Improving financial health: a win-win situation for banks and their customers
By Uday Akkaraju, CEO of BOND.AI
Today, 66% of Americans in the United States have financial health problems and 14% are considered downright vulnerable – in other words, the majority of people living in the United States cannot plan their lives in full. financial freedom.
At the same time, financial institutions collect their customers’ transaction data, make loans and set interest rates – holding the assets for people’s financial health: their economic data.
Here’s why and how banks should use customer data, tailor their offerings to customers’ financial needs, and in turn generate higher revenue.
The challenges of financial health
The most pressing issues for people struggling financially are payday loans and their high interest rates. On average, payday lenders charge $520 in fees to borrow $375. Having to opt for non-traditional means of financial support, they ironically have to pay more than others when they borrow money, while their financial room for maneuver is less. By paying attention to just a handful of metrics, banks are excluding millions of low-income and middle-class customers from improving their financial health – and the cycle continues.
Standardized products also prevent consumers from improving their financial health. Financial institutions offer a range of standard products and loans and use basic data analytics to set interest rates or deposit payments. And even retailers that offer more diverse credit options to consumers, like Buy Now Pay Later (BNPL), are now having significant problems with their credit programs because most users are in debt and unaware of their financial situation.
But what if the solution could lie in the collection of financial data and its more relevant analysis?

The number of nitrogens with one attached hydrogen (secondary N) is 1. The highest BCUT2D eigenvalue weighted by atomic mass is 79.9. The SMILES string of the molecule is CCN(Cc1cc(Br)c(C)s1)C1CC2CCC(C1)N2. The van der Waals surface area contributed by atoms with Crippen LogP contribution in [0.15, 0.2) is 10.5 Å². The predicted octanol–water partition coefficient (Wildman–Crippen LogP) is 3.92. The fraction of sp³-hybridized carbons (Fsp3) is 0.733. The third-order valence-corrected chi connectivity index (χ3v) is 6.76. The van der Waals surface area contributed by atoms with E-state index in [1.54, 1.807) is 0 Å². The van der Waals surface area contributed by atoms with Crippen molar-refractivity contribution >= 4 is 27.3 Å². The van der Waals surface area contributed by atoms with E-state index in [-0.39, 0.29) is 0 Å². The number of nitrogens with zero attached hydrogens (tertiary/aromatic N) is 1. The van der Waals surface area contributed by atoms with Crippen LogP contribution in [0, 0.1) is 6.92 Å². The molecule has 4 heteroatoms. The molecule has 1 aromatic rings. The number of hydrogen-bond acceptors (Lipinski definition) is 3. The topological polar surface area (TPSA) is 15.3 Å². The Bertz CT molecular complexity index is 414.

How consumer data can help improve financial well-being
To overcome the precarious financial situation of modern Americans, banks must stop looking at past credits, years of financial history, or debt-to-credit ratios to combat skewed credit scores and interest rates. Behavioral data, such as spending habits and economic patterns, will provide a more accurate picture of people’s ability to repay their loans or use their credit cards responsibly. Low income does not necessarily represent a consumer’s ability to pay bills on time – it requires deeper knowledge to adjust to a fair credit score.
Artificial intelligence (AI) data analysis can categorize customer profiles based on their behavior and financial capabilities. By continuously updating these customer profiles, the algorithm will understand patterns and deviations and give recommendations to consumers as well as banks. Suppose a customer’s account shows diaper purchases and high credit card spending – they may have a new family member. To support them, their bank may offer a higher credit card limit or extend the repayment term. Personalized products appeal to customers.
But even the smartest analytics couldn’t paint a full picture of a consumer’s financial and health needs — after all, a consumer’s personal preferences don’t necessarily show up in transactional data. Technologies such as conversational chatbots take the pulse and provide deeper insights into financial aptitude. Advanced conversational AI can communicate with customers and ask questions like, “Tomorrow you get $2,000. You can spend it on a language course, a new TV, or a new pair of eyeglasses. do you choose?”
Why customer-centric thinking is the only solution
In the financial world, customer retention, acquisition and satisfaction are not only linked to quick and easy transactions, but to the experience of optimizing one’s financial situation. Banks with a customer-centric business model will create solid long-term value by building customer engagement and trust. The science is simple: a bank that reminds people of their debts every day leaves them with a bad conscience and negative feelings. A bank that actively helps find the best financial tool to meet economic challenges and is sensitive to individual obstacles is a bank that a customer is unlikely to trade for a competitor.
Today’s challenges require modern technologies and an openness to disruptive thinking. Financial institutions that overcome outdated methods of data collection and analysis and focus their business model on the customer will attract a much larger audience and improve the economic situation of their customers. By doing so, banks will also improve their bottom line – and improving financial health will become a win-win situation for everyone.
This article was submitted by an external contributor and may not represent the views and opinions of Benzinga.
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